Weare of Bristol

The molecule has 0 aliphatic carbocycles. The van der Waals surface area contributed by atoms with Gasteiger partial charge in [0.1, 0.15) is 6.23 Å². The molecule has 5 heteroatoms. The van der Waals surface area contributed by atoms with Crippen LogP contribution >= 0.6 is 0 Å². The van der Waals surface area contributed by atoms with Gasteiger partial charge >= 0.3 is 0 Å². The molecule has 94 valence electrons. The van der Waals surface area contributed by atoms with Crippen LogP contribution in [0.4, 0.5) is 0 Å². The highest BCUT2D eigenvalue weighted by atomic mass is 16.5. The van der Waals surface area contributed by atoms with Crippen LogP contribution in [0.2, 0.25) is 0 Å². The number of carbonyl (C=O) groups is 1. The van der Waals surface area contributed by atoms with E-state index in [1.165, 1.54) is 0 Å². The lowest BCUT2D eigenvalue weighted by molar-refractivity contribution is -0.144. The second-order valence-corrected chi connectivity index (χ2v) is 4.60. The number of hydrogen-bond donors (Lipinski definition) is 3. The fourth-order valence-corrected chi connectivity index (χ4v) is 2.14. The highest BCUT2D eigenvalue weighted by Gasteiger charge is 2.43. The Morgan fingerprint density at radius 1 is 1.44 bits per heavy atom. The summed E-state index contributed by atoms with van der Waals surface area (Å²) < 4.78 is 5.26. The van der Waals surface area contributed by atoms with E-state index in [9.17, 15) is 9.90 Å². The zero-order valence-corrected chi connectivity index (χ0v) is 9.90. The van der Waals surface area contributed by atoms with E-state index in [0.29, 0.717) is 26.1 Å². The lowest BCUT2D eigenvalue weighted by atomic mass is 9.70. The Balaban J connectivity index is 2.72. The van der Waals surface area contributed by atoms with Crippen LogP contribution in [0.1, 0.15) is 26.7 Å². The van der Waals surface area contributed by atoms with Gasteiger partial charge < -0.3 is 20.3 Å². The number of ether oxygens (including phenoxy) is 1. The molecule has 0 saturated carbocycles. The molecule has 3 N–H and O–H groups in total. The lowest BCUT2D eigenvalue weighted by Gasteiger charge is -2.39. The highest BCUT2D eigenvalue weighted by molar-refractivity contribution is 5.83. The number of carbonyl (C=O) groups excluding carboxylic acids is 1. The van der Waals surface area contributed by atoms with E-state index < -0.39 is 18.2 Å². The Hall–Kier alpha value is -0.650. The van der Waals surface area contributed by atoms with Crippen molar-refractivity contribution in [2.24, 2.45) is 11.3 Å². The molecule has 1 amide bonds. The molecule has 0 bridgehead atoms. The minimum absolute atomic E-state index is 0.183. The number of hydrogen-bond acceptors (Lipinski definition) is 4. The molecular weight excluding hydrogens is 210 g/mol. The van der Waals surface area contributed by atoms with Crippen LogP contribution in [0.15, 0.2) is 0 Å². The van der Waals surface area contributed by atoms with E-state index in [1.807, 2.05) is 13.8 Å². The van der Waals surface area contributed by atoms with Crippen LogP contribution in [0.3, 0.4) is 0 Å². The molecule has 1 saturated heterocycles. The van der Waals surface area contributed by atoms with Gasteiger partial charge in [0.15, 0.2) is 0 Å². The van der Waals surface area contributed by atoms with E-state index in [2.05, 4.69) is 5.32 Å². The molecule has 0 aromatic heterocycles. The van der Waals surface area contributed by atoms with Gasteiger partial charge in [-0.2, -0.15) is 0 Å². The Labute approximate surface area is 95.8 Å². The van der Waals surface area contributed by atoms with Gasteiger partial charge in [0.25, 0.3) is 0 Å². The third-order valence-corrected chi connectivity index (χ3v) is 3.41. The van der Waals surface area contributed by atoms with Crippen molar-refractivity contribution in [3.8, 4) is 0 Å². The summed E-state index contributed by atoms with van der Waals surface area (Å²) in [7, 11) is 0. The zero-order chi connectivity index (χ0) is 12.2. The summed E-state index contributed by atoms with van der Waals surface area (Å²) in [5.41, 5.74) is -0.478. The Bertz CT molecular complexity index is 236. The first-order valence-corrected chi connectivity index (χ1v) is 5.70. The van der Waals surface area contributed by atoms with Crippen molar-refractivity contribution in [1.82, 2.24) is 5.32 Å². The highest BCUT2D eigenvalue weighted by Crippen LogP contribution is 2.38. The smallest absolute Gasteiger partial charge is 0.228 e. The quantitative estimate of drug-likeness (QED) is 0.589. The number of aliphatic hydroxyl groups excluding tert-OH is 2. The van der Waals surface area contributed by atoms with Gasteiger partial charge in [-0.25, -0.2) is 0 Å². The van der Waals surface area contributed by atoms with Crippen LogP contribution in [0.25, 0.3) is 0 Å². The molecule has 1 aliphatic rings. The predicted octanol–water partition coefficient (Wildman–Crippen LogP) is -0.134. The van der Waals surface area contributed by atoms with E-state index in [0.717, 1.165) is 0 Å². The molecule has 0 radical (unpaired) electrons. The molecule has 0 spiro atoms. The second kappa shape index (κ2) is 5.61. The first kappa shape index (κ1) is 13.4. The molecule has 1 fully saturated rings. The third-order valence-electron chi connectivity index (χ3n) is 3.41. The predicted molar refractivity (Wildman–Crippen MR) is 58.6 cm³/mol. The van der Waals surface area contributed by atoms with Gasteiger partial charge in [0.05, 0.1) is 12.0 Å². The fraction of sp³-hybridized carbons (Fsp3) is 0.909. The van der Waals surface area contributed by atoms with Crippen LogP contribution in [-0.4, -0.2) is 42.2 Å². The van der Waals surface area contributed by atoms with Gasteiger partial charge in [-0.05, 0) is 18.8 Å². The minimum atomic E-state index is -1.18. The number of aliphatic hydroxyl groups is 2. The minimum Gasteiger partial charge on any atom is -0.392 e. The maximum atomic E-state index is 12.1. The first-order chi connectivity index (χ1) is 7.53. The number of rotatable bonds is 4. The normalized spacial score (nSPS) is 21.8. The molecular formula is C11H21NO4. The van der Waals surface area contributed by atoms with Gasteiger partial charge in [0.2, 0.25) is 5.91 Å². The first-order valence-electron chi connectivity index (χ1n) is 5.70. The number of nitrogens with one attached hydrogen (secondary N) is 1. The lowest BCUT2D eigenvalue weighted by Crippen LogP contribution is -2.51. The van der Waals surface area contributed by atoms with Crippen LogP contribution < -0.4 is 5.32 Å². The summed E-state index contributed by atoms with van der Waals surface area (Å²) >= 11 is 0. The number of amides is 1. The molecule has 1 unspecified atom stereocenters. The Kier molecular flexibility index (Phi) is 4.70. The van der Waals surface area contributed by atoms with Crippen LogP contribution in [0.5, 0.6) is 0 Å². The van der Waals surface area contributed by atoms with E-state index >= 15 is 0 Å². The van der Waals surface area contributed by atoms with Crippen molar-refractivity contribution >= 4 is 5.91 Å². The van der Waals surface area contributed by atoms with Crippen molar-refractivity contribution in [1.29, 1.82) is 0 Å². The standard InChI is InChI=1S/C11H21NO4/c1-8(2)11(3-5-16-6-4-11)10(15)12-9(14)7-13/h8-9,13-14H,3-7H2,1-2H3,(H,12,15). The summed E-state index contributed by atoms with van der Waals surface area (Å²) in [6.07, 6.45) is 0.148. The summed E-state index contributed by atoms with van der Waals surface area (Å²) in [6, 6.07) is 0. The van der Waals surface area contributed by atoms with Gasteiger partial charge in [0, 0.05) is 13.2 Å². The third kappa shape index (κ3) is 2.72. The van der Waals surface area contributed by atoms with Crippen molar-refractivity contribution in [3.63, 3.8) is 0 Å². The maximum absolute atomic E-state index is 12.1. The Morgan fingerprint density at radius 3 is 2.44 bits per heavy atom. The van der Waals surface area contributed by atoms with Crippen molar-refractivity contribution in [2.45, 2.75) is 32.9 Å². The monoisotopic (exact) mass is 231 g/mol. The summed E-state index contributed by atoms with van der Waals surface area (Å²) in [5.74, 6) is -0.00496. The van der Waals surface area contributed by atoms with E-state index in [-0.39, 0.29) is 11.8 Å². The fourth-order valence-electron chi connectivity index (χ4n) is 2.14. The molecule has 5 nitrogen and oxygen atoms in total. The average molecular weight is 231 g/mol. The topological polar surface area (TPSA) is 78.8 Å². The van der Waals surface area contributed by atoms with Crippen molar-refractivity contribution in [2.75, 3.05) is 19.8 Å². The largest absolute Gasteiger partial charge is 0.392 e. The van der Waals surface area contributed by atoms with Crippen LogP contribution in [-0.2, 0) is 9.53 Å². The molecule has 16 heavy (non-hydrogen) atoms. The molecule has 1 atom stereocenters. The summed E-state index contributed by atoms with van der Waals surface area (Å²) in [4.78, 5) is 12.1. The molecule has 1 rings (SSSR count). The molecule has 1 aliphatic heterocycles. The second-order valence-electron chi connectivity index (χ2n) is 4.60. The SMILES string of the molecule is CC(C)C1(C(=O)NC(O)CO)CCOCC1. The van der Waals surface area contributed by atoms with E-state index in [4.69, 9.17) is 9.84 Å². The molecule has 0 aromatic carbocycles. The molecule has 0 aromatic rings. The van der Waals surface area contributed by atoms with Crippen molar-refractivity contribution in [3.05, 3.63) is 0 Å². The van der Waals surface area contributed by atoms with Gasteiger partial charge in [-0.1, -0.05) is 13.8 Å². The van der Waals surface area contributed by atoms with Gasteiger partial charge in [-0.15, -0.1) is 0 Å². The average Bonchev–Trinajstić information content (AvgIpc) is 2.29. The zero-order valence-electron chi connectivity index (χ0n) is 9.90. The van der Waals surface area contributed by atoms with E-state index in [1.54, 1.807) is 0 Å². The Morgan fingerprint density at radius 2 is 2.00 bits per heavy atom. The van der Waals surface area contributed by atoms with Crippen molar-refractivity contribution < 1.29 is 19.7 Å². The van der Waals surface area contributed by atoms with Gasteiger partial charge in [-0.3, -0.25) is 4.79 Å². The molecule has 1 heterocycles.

WEARE STORY. FOL 2. EARLY WEERE-BURGHOS (Bristol). Bristol in the course of its long history has had many names. ABONE and SABRINAM, of the Roman Iters; BRIGSTOWE in the early English period as the Bridge Place or, later conceivably perhaps, the Place of Brictric. Central parts of the town were long known as OLD WARBURGHS and in the Will of Lady Bar it is referred to as WEERE-BURGHOS – “The defended place of the Wyer or Weere”. Exactly what, if anything at all, was the part played by St.WERBURGH goes unrecorded. Perhaps an early churchman, taking his name of the settlements here, was here martyred, or perhaps his was a blameless life in bold relief against a cruel age. Historians by and large considered, accept that Bristol grew up in the Anglo-Saxon declension, a period in which it is known that Bristol had its own mint. A silver coin, in confirmaton, exists today in a Stockholm Museum and since it is carrying the figure of Ethelred, the coin is possibly part-parcel of Dane gold. What is of particular moment is that it was minted by AELFWERD of BRIGSTOWE. And this name may be found acceptable as the prize instance of the very earliest record of the family name. Date. c.900AD. EODNOTHUS, a Saxon noble, Master of Horse at the court of Edward the Confessor, married LIVIDIA, a Danish Princess, and had issue, a son, HARDING. Harding acquired much local West Country land and beyond and was at the time of Domesday a very rich Bristol merchant. His grandson ROBERT FITZ-HARDING, friend of the young Henry IInd, took the name of ROBERT DE WERE, and in the Bristol area Harding and Were families have long continued, and such places as WRAXALL (WEROCOSALE) and the WEARE’s UPPER and LOWER, still continue to re-echo their historic and family linked associations. However, Robert received considerable Gloucestershire grants of land by Royal Gift including Berkeley, the ancient Alweston lands and BITTON. Within a few generations the family name of Berkeley arose from the Royal Gifts and today is considered one of the most ancient of family names in the country. It follows that the House of Weare is of a similar antiquity. Gordon Weare. New Zealand.

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